CPAP, although very effective, can be difficult to exhale against at a high pressure. Fortunately. exhalation becomes much easier with BiPAP.
Normally, discomfort with CPAP comes during your attempt to exhale against higher pressures. BiPAP addresses that issue.
After your CPAP titration study the physician that ordered the study will contact a local Durable Medical Equipment (DME) company and have them set you up with your own CPAP machine.
That order will include the mask type you used the night of your titration and the pressure the machine is to be set at.
Frequently Asked Questions
How long will it take to get used to CPAP?
Most people adjust quickly to CPAP (1 to 2 weeks). However, some do not. It is important that you continue to use the CPAP device. If you continue to experience discomfort or have problems while wearing the mask, contact your DME, your physician, or us. We will help you solve those issues.
How soon after starting CPAP will I feel better?
You should feel better (rested) almost immediately. If your are having trouble getting used to CPAP, this may take a little longer.
How often do I need to use my CPAP machine?
You should use your CPAP machine whenever you sleep. If you don’t, you will immediately return to your pretreatment sleep-disordered breathing.
Will I ever need to increase my pressure?
After the initial set up and acclimation, your pressure may need to be fine-tuned if you lose or gain weight. If you find the pressure difficult to tolerate, your physician may order a reduction in pressure to aid in your acclimation to CPAP. Also, if you notice a resumption of symptoms your physician may order a pressure increase or bring you back into the sleep lab for additional titration.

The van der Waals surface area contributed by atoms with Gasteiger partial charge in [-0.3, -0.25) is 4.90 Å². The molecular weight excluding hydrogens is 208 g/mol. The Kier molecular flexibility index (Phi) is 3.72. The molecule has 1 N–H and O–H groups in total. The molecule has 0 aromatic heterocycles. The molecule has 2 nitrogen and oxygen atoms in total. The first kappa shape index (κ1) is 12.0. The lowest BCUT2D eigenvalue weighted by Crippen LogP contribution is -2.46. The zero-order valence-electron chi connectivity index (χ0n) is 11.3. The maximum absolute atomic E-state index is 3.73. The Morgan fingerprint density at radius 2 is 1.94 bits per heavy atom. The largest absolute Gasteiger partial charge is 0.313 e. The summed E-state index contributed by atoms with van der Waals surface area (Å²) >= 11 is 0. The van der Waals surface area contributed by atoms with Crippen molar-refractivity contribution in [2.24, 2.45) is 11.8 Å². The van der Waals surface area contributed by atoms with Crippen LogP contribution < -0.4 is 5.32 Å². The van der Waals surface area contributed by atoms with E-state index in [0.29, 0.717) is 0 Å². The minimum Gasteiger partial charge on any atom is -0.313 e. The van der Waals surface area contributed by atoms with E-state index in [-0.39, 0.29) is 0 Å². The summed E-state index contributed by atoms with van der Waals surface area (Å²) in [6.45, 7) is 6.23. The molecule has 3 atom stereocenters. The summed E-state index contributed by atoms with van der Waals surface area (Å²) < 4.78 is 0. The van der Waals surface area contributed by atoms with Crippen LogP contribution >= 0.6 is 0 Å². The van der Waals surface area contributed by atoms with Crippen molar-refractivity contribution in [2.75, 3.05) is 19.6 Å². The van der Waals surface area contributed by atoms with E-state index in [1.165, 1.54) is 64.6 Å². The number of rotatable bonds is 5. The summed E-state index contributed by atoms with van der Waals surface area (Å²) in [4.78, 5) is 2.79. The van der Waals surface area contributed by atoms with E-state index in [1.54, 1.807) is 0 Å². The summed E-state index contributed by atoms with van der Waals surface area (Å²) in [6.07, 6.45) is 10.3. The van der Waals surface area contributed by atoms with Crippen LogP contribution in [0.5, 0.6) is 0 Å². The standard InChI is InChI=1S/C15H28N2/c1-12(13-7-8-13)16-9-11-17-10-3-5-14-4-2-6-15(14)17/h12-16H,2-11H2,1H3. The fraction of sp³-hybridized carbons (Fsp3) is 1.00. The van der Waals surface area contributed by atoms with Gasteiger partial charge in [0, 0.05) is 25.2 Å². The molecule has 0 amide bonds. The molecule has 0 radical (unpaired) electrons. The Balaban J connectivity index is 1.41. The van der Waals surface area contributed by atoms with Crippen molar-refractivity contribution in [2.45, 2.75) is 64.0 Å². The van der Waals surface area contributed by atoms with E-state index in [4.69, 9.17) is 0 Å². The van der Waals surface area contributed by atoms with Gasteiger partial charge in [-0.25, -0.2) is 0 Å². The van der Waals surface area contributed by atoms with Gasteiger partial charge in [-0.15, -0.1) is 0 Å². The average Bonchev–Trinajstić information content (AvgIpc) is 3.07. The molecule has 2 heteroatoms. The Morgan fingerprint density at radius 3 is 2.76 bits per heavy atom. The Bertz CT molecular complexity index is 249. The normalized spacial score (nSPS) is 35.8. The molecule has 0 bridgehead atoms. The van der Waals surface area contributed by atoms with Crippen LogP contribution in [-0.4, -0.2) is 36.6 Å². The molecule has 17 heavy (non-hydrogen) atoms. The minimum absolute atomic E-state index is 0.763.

I’ve just started treatment and it is irritating my nose?
If you are not using a heated humidifier. the cool dry air provided by the CPAP machine may cause dryness, sneezing, and/or a runny nose. Normally, these conditions can be remedied by using a heated humidifier or a saline nasal spray.
Can I continue to use my CPAP machine when I have a cold?
If you experience an infection of the upper respiratory tract, middle ear or sinus, you should contact your physician. If you do continue treatment you should wash the mask and hose more often. You may also find that a full face mask is more effective at delivering pressure if your sinuses are congested.
Do I need to take my CPAP machine with me to the hospital if I am hospitalized?
Most hospitals will no longer allow a CPAP user to bring their equipment into the hospital for use during your hospitalization. Inform your physician, or the physician that arranged the hospitalization so a CPAP machine can be provided for you during your stay.
Will I ever be able to stop treatment?
Sleep apnea currently has no cure. The good news is that the CPAP treatment will effectively control your sleep apnea as long as you use it regularly.
If I travel overseas can I use my CPAP machine?
Most CPAP devices are set to accept whatever power supply is available. You will have to have an adaptor to allow you to plug in your CPAP machine into the power supply socket of the foreign country. However, it is best to contact your DME and inquire about foreign travel with your particular CPAP machine.
Things to Remember
If you experience any of the following symptoms contact you physician immediately:
- Middle ear or sinus discomfort
- Chest pain
A slightly bloated feeling following the use of CPAP is usually the result of excessive air swallowing. Movement will normally allow this trapped air to escape in the form of a burp. Contact your physician if the problem persists.